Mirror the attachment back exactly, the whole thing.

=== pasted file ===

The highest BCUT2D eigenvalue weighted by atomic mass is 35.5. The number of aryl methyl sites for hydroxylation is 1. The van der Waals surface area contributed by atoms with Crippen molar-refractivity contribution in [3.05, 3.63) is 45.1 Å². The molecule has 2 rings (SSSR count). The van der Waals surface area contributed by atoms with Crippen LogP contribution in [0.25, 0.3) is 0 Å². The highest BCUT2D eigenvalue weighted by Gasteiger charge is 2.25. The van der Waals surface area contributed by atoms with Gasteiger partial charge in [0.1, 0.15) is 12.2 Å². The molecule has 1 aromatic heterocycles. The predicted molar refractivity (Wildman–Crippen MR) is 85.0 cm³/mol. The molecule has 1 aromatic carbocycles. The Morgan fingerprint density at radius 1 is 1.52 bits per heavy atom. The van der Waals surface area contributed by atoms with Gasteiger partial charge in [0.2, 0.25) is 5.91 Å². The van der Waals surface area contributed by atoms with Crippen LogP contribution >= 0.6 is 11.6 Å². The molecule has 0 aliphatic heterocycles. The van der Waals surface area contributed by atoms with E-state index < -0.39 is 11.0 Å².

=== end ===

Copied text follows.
The highest BCUT2D eigenvalue weighted by atomic mass is 35.5. The number of aryl methyl sites for hydroxylation is 1. The van der Waals surface area contributed by atoms with Crippen molar-refractivity contribution in [3.05, 3.63) is 45.1 Å². The molecule has 2 rings (SSSR count). The van der Waals surface area contributed by atoms with Crippen LogP contribution in [0.25, 0.3) is 0 Å². The highest BCUT2D eigenvalue weighted by Gasteiger charge is 2.25. The van der Waals surface area contributed by atoms with Gasteiger partial charge in [0.1, 0.15) is 12.2 Å². The molecule has 1 aromatic heterocycles. The predicted molar refractivity (Wildman–Crippen MR) is 85.0 cm³/mol. The molecule has 1 aromatic carbocycles. The Morgan fingerprint density at radius 1 is 1.52 bits per heavy atom. The van der Waals surface area contributed by atoms with Gasteiger partial charge in [0.2, 0.25) is 5.91 Å². The van der Waals surface area contributed by atoms with Crippen LogP contribution >= 0.6 is 11.6 Å². The molecule has 0 aliphatic heterocycles. The van der Waals surface area contributed by atoms with E-state index < -0.39 is 11.0 Å².